Nanodrug applications in photodynamic therapy.

Hdl Handle:
http://hdl.handle.net/10147/135637
Title:
Nanodrug applications in photodynamic therapy.
Authors:
Paszko, Edyta; Ehrhardt, Carsten; Senge, Mathias O; Kelleher, Dermot P; Reynolds, John V
Affiliation:
Medicinal Chemistry, Institute of Molecular Medicine, Trinity Centre for Health Sciences, Trinity College Dublin, St James's Hospital, Dublin, Ireland.
Citation:
Nanodrug applications in photodynamic therapy. 2011, 8 (1):14-29 Photodiagnosis Photodyn Ther
Journal:
Photodiagnosis and photodynamic therapy
Issue Date:
Mar-2011
URI:
http://hdl.handle.net/10147/135637
DOI:
10.1016/j.pdpdt.2010.12.001
PubMed ID:
21333931
Additional Links:
http://www.ncbi.nlm.nih.gov/pubmed/21333931
Abstract:
Photodynamic therapy (PDT) has developed over last century and is now becoming a more widely used medical tool having gained regulatory approval for the treatment of various diseases such as cancer and macular degeneration. It is a two-step technique in which the delivery of a photosensitizing drug is followed by the irradiation of light. Activated photosensitizers transfer energy to molecular oxygen which results in the generation of reactive oxygen species which in turn cause cells apoptosis or necrosis. Although this modality has significantly improved the quality of life and survival time for many cancer patients it still offers significant potential for further improvement. In addition to the development of new PDT drugs, the use of nanosized carriers for photosensitizers is a promising approach which might improve the efficiency of photodynamic activity and which can overcome many side effects associated with classic photodynamic therapy. This review aims at highlighting the different types of nanomedical approaches currently used in PDT and outlines future trends and limitations of nanodelivery of photosensitizers.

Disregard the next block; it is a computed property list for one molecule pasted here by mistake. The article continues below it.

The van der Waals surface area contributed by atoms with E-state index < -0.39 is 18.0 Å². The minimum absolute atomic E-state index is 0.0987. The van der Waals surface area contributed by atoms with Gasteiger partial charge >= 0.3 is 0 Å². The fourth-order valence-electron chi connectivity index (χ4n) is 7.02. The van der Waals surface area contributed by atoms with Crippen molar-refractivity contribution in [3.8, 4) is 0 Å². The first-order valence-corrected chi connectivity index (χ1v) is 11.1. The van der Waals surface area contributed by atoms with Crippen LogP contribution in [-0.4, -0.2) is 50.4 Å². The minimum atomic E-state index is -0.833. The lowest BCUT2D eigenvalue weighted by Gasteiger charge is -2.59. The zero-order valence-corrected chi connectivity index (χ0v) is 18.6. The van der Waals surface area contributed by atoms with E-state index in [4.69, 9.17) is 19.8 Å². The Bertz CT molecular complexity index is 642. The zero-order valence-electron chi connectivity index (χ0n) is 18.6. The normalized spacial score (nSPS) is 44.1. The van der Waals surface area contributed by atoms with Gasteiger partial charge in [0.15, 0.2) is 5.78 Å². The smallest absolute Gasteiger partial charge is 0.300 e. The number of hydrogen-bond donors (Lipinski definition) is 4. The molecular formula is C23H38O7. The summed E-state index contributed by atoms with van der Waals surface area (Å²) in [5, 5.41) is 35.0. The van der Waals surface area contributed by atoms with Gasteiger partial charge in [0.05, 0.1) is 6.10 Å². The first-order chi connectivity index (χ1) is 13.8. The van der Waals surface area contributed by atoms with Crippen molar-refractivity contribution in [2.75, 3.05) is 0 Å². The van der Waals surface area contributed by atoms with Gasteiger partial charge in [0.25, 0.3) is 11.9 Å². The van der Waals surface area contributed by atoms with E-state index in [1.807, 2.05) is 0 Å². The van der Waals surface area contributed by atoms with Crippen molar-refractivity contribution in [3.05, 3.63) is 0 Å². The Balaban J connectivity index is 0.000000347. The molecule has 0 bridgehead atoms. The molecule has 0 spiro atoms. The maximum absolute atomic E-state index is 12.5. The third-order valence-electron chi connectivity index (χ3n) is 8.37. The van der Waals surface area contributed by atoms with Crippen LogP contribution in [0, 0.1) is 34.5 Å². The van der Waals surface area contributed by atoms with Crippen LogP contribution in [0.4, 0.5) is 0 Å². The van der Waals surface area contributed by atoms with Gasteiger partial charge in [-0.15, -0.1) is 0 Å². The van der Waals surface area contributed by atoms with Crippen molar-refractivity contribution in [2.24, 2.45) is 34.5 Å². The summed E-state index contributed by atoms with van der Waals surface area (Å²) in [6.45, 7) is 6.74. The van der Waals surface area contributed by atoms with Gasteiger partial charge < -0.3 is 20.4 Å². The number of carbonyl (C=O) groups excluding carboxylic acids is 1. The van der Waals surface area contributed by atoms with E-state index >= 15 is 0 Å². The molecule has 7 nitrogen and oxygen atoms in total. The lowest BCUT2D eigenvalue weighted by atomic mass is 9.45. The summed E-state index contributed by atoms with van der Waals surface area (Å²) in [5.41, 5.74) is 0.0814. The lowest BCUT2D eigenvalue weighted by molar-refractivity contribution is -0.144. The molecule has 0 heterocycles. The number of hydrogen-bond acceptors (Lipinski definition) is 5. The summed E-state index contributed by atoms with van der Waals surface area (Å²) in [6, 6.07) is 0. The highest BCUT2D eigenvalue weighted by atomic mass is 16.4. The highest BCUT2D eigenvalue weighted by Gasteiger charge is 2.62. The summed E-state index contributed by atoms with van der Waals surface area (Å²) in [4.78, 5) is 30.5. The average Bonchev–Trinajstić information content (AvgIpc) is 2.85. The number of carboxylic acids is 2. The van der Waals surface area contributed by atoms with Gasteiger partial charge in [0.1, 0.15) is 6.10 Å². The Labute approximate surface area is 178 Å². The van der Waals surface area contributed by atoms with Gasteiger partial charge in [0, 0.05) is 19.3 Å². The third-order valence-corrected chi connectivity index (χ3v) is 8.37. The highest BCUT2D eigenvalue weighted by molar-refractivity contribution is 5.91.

Item Type:
Article
Language:
en
MeSH:
Animals; Drug Compounding; Humans; Nanocapsules; Nanomedicine; Photochemotherapy
ISSN:
1873-1597

Full metadata record

DC FieldValue Language
dc.contributor.authorPaszko, Edytaen
dc.contributor.authorEhrhardt, Carstenen
dc.contributor.authorSenge, Mathias Oen
dc.contributor.authorKelleher, Dermot Pen
dc.contributor.authorReynolds, John Ven
dc.date.accessioned2011-07-08T12:06:59Z-
dc.date.available2011-07-08T12:06:59Z-
dc.date.issued2011-03-
dc.identifier.citationNanodrug applications in photodynamic therapy. 2011, 8 (1):14-29 Photodiagnosis Photodyn Theren
dc.identifier.issn1873-1597-
dc.identifier.pmid21333931-
dc.identifier.doi10.1016/j.pdpdt.2010.12.001-
dc.identifier.urihttp://hdl.handle.net/10147/135637-
dc.description.abstractPhotodynamic therapy (PDT) has developed over last century and is now becoming a more widely used medical tool having gained regulatory approval for the treatment of various diseases such as cancer and macular degeneration. It is a two-step technique in which the delivery of a photosensitizing drug is followed by the irradiation of light. Activated photosensitizers transfer energy to molecular oxygen which results in the generation of reactive oxygen species which in turn cause cells apoptosis or necrosis. Although this modality has significantly improved the quality of life and survival time for many cancer patients it still offers significant potential for further improvement. In addition to the development of new PDT drugs, the use of nanosized carriers for photosensitizers is a promising approach which might improve the efficiency of photodynamic activity and which can overcome many side effects associated with classic photodynamic therapy. This review aims at highlighting the different types of nanomedical approaches currently used in PDT and outlines future trends and limitations of nanodelivery of photosensitizers.-
dc.language.isoenen
dc.relation.urlhttp://www.ncbi.nlm.nih.gov/pubmed/21333931en
dc.subject.meshAnimals-
dc.subject.meshDrug Compounding-
dc.subject.meshHumans-
dc.subject.meshNanocapsules-
dc.subject.meshNanomedicine-
dc.subject.meshPhotochemotherapy-
dc.titleNanodrug applications in photodynamic therapy.en
dc.typeArticleen
dc.contributor.departmentMedicinal Chemistry, Institute of Molecular Medicine, Trinity Centre for Health Sciences, Trinity College Dublin, St James's Hospital, Dublin, Ireland.en
dc.identifier.journalPhotodiagnosis and photodynamic therapyen
dc.description.provinceLeinster-

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